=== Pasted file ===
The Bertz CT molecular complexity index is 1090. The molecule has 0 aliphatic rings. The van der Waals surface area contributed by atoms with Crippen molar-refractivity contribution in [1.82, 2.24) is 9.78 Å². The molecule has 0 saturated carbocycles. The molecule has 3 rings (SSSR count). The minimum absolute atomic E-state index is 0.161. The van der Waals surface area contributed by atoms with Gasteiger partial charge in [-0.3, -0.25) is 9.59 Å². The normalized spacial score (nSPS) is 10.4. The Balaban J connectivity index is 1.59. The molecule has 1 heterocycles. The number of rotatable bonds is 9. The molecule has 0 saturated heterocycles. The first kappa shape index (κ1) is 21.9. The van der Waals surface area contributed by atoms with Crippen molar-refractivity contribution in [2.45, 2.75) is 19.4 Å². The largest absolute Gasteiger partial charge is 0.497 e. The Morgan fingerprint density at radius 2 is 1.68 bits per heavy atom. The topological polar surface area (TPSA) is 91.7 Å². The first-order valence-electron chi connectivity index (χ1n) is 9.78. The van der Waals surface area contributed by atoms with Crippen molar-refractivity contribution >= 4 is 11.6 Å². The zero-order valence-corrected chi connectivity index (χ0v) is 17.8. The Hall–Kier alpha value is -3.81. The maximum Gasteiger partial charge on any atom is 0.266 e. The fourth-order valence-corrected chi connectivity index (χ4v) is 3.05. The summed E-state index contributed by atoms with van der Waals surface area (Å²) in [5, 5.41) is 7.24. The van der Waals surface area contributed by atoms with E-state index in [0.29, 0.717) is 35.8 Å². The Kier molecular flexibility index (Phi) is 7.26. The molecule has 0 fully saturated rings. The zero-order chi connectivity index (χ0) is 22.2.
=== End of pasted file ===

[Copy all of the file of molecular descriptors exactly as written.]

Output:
The Bertz CT molecular complexity index is 1090. The molecule has 0 aliphatic rings. The van der Waals surface area contributed by atoms with Crippen molar-refractivity contribution in [1.82, 2.24) is 9.78 Å². The molecule has 0 saturated carbocycles. The molecule has 3 rings (SSSR count). The minimum absolute atomic E-state index is 0.161. The van der Waals surface area contributed by atoms with Gasteiger partial charge in [-0.3, -0.25) is 9.59 Å². The normalized spacial score (nSPS) is 10.4. The Balaban J connectivity index is 1.59. The molecule has 1 heterocycles. The number of rotatable bonds is 9. The molecule has 0 saturated heterocycles. The first kappa shape index (κ1) is 21.9. The van der Waals surface area contributed by atoms with Crippen molar-refractivity contribution in [2.45, 2.75) is 19.4 Å². The largest absolute Gasteiger partial charge is 0.497 e. The Morgan fingerprint density at radius 2 is 1.68 bits per heavy atom. The topological polar surface area (TPSA) is 91.7 Å². The first-order valence-electron chi connectivity index (χ1n) is 9.78. The van der Waals surface area contributed by atoms with Crippen molar-refractivity contribution >= 4 is 11.6 Å². The zero-order valence-corrected chi connectivity index (χ0v) is 17.8. The Hall–Kier alpha value is -3.81. The maximum Gasteiger partial charge on any atom is 0.266 e. The fourth-order valence-corrected chi connectivity index (χ4v) is 3.05. The summed E-state index contributed by atoms with van der Waals surface area (Å²) in [5, 5.41) is 7.24. The van der Waals surface area contributed by atoms with E-state index in [0.29, 0.717) is 35.8 Å². The Kier molecular flexibility index (Phi) is 7.26. The molecule has 0 fully saturated rings. The zero-order chi connectivity index (χ0) is 22.2.